From the first moment (about a year ago) when Mr. Daniel Vanheirzeele from Thinkers Publishing contacted me about the possibility of writing an opening book, I was really excited about the prospect. Writing a chess book was a completely new direction for me, and anything new excites me and gives me a high. Then after some discussion we narrowed the topic down to 1.e4 (‘Best by test’) and I found myself with a contract to cover two major variations within the Sicilian: the sharp Najdorf and the trendy Taimanov.
I actually already had a decent reputation as a dangerous theoretician on the white side of 1.e4, and in particular against these two openings. I had shown some interesting ideas in my games over the years which were the result of my real passion for opening knowledge, a trait which has stayed with me throughout my chess career.
Grandmaster Repertoire 11 – Beating 1.d4 Sidelines provides a sound and active repertoire against virtually every non-standard opening line at White’s disposal after both 1.d4 d5 and 1.d4 Nf6
<em>Beating Minor Openings</em> offers a world-class repertoire for Black against every sensible first move apart from 1.d4 and 1.e4. GM Victor Mikhalevski advocates an ambitious approach for Black, with the aim of occupying the center and fighting for an advantage, rather than mere equality, wherever possible.
This collection brings together more than 120 of Bent Larsen’s best games, annotated by himself.
His comments are lucid, to the point, instructive and humorous.
Grandmasters Arkadij Naiditsch and Csaba Balogh analyze the 50 best attacking games from 2012-2015. The readers will see not only the brilliant sacrifices and mating combination at the end of the games, but also how it was all built up from the beginning.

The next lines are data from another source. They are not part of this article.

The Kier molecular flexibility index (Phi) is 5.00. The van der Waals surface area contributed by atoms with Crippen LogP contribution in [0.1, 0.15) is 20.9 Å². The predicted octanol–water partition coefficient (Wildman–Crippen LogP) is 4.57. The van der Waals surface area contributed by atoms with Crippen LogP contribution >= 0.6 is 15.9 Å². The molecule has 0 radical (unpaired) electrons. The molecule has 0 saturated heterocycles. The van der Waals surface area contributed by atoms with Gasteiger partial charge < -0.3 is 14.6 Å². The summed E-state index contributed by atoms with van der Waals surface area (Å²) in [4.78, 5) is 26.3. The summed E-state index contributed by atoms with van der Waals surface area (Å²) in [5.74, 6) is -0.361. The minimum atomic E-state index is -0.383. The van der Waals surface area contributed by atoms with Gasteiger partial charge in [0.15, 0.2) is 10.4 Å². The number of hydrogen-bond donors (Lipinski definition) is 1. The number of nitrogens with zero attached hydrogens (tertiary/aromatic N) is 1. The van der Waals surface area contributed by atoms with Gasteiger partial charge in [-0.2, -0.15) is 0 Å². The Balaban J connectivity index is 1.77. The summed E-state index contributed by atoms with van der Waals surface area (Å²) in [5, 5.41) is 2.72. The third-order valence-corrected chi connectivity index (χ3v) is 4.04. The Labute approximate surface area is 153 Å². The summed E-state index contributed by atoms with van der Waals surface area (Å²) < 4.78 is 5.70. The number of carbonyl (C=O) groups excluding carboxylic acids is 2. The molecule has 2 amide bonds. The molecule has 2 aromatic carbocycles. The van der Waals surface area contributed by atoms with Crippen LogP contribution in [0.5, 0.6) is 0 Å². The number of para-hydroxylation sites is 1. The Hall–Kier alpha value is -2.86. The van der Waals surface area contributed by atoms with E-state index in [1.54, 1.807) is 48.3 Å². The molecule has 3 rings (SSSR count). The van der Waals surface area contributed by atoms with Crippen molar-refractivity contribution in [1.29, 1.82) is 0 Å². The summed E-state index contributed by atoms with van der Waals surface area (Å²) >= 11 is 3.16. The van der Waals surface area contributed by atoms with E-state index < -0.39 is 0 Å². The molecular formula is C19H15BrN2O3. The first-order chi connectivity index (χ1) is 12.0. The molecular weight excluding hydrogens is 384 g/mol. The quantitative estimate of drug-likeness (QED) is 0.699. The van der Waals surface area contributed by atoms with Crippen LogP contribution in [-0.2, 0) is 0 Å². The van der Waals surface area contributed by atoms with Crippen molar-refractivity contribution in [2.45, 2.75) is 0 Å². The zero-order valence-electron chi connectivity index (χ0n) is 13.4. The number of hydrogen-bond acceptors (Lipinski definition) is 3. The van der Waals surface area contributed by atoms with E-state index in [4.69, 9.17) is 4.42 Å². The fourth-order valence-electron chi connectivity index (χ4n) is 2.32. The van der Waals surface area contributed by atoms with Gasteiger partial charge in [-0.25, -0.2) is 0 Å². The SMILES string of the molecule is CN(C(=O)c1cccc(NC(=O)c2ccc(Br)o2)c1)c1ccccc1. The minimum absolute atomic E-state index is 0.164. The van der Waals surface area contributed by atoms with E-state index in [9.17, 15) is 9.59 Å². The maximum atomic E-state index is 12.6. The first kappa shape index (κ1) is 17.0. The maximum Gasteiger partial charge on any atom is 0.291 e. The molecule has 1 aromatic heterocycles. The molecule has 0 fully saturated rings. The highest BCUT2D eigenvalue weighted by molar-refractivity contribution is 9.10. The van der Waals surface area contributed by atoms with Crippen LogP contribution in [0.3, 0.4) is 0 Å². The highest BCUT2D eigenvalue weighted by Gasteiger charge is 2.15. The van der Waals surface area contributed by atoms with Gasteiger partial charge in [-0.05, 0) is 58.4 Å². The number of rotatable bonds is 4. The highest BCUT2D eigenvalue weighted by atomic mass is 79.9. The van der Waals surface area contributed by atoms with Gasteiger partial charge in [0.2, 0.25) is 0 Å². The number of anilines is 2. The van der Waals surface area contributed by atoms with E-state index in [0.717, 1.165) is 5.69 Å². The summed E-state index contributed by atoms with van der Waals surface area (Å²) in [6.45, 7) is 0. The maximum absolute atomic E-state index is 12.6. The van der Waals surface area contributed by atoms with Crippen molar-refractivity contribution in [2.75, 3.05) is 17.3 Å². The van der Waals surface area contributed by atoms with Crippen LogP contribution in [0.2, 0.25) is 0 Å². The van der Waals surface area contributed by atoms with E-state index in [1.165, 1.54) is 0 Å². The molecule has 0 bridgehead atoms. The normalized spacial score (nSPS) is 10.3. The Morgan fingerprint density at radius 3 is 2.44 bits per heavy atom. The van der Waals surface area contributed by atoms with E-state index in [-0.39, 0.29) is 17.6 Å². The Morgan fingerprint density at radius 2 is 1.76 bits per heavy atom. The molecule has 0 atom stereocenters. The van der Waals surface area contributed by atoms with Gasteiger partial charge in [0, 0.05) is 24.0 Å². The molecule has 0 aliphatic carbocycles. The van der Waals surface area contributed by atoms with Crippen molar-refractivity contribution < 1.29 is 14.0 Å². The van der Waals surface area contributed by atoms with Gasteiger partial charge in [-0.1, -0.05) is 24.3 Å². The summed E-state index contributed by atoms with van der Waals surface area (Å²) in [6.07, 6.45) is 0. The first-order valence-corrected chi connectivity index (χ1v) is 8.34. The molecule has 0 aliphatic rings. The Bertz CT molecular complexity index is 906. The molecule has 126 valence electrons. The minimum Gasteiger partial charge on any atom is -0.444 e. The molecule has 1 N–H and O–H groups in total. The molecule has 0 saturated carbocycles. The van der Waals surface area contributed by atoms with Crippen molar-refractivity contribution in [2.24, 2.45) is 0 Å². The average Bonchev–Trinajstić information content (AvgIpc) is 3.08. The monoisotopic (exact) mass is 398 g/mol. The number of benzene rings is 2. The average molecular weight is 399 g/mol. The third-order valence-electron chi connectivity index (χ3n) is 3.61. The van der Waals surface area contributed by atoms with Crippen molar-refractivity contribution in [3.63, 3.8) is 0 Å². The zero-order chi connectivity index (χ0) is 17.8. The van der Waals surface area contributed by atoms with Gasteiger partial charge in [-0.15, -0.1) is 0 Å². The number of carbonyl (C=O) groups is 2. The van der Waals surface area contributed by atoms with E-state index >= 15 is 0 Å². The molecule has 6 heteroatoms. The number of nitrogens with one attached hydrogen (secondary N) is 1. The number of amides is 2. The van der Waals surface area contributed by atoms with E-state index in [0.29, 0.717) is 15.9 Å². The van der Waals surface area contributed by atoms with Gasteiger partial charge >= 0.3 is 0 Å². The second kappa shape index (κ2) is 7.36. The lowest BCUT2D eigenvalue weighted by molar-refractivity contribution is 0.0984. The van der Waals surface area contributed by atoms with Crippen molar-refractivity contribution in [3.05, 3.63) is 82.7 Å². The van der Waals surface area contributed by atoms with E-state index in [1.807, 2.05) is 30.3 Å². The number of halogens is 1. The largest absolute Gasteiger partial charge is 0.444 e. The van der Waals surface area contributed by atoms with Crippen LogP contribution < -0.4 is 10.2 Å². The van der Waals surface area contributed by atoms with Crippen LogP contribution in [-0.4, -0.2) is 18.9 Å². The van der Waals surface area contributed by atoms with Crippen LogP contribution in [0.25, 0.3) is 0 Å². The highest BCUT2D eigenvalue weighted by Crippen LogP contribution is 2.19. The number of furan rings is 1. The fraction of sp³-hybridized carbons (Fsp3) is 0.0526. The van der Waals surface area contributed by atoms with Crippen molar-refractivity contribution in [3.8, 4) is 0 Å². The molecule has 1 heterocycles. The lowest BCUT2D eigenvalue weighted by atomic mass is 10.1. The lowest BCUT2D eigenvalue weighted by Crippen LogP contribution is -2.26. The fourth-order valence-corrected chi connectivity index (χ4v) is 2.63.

The readers will see 50 incredible tense battles with many beautiful ideas, sacrifices and hidden motifs.
In the course of a game of chess, questions continually arise that test a player’s reasoning skills. Questions such as: “Who has the better position?”, “Should I resolve the tension in the center?”, “How can I improve the placement of my pieces?”.
In this long-awaited extension of the classic Best Lessons of a Chess Coach, the reader is invited to take a seat in the classroom of a renowned chess teacher, and learn how to answer such questions while experiencing the beauty, logic, and artistry of great chess games. When Sunil Weeramantry lectures on the games of top grandmasters, one can imagine making decisions alongside them. When he lectures on his own games, one can also experience the personal excitement, disappointment, and satisfaction of a well-contested game of chess. The cumulative effect of studying these lessons is to give the aspiring player a wide range of tools with which to win.
Have you ever wished for a “formula” to help you decide what move to make in any given chess position?
Joel Benjamin concentrates on a wide array of practical issues that players frequently have to deal with. By applying a grandmaster’s train of thought, club players will more often arrive at strong moves and substantially improve their game.
In this book, Grandmaster Davorin Kuljasevic teaches you how to look beyond the material balance when you evaluate positions. With loads of instructive examples he shows how the actual value of your pieces fluctuates during the game, depending on many non-material factors. Some of those factors are space-related, such as mobility, harmony, outposts, structures, files and diagonals. Other factors are related to time, and to the way the moves unfold: tempo, initiative, a threat, an attack.
Modern chess players need to be able to suppress their need for immediate gratification. In order to gain the upper hand you often have to live with uncertain compensation. With many fascinating examples, Kuljasevic teaches you the essential skill of taking calculated risks. After studying Beyond Material, winning games by sacrificing material will become second nature to you.
GM Dreev analyses many different ways for White to fight for the opening advantage in two modern schemes, in the Slav Defence and in the Queen’s Gambit Deferred.
The diverse set of tactical ideas involving a bishop and knight in the finale will enable them to gain a deeper understanding of how the bishop and knight pair combine.